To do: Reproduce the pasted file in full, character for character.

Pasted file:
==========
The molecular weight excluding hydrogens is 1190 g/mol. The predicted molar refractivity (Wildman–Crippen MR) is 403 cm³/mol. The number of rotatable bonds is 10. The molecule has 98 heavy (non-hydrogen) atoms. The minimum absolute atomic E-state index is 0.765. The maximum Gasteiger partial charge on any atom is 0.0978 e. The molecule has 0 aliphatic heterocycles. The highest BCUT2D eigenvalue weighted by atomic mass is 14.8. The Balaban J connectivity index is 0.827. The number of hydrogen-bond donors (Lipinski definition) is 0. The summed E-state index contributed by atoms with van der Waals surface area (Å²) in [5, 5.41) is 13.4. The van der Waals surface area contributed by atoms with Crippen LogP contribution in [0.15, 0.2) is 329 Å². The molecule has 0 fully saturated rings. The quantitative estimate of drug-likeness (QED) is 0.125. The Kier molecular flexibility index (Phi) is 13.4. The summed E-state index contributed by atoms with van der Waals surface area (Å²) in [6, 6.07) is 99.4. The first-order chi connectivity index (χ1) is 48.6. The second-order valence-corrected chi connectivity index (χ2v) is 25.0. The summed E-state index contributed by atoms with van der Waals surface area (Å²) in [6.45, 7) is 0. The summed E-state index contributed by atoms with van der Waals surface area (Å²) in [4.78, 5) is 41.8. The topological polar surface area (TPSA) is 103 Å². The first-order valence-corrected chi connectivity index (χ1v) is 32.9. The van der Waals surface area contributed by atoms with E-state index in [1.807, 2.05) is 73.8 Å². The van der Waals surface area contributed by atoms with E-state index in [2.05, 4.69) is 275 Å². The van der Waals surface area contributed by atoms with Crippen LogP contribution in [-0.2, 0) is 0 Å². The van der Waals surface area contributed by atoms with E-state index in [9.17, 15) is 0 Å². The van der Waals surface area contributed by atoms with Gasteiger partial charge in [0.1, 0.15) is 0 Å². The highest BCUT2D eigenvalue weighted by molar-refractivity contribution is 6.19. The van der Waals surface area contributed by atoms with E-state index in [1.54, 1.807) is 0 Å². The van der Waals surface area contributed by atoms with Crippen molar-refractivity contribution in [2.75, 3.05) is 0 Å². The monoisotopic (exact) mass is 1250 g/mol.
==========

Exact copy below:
The molecular weight excluding hydrogens is 1190 g/mol. The predicted molar refractivity (Wildman–Crippen MR) is 403 cm³/mol. The number of rotatable bonds is 10. The molecule has 98 heavy (non-hydrogen) atoms. The minimum absolute atomic E-state index is 0.765. The maximum Gasteiger partial charge on any atom is 0.0978 e. The molecule has 0 aliphatic heterocycles. The highest BCUT2D eigenvalue weighted by atomic mass is 14.8. The Balaban J connectivity index is 0.827. The number of hydrogen-bond donors (Lipinski definition) is 0. The summed E-state index contributed by atoms with van der Waals surface area (Å²) in [5, 5.41) is 13.4. The van der Waals surface area contributed by atoms with Crippen LogP contribution in [0.15, 0.2) is 329 Å². The molecule has 0 fully saturated rings. The quantitative estimate of drug-likeness (QED) is 0.125. The Kier molecular flexibility index (Phi) is 13.4. The summed E-state index contributed by atoms with van der Waals surface area (Å²) in [6, 6.07) is 99.4. The first-order chi connectivity index (χ1) is 48.6. The second-order valence-corrected chi connectivity index (χ2v) is 25.0. The summed E-state index contributed by atoms with van der Waals surface area (Å²) in [6.45, 7) is 0. The summed E-state index contributed by atoms with van der Waals surface area (Å²) in [4.78, 5) is 41.8. The topological polar surface area (TPSA) is 103 Å². The first-order valence-corrected chi connectivity index (χ1v) is 32.9. The van der Waals surface area contributed by atoms with E-state index in [1.807, 2.05) is 73.8 Å². The van der Waals surface area contributed by atoms with E-state index in [2.05, 4.69) is 275 Å². The van der Waals surface area contributed by atoms with Crippen LogP contribution in [-0.2, 0) is 0 Å². The van der Waals surface area contributed by atoms with E-state index in [9.17, 15) is 0 Å². The van der Waals surface area contributed by atoms with Gasteiger partial charge in [0.1, 0.15) is 0 Å². The highest BCUT2D eigenvalue weighted by molar-refractivity contribution is 6.19. The van der Waals surface area contributed by atoms with E-state index in [1.54, 1.807) is 0 Å². The van der Waals surface area contributed by atoms with Crippen molar-refractivity contribution in [2.75, 3.05) is 0 Å². The monoisotopic (exact) mass is 1250 g/mol.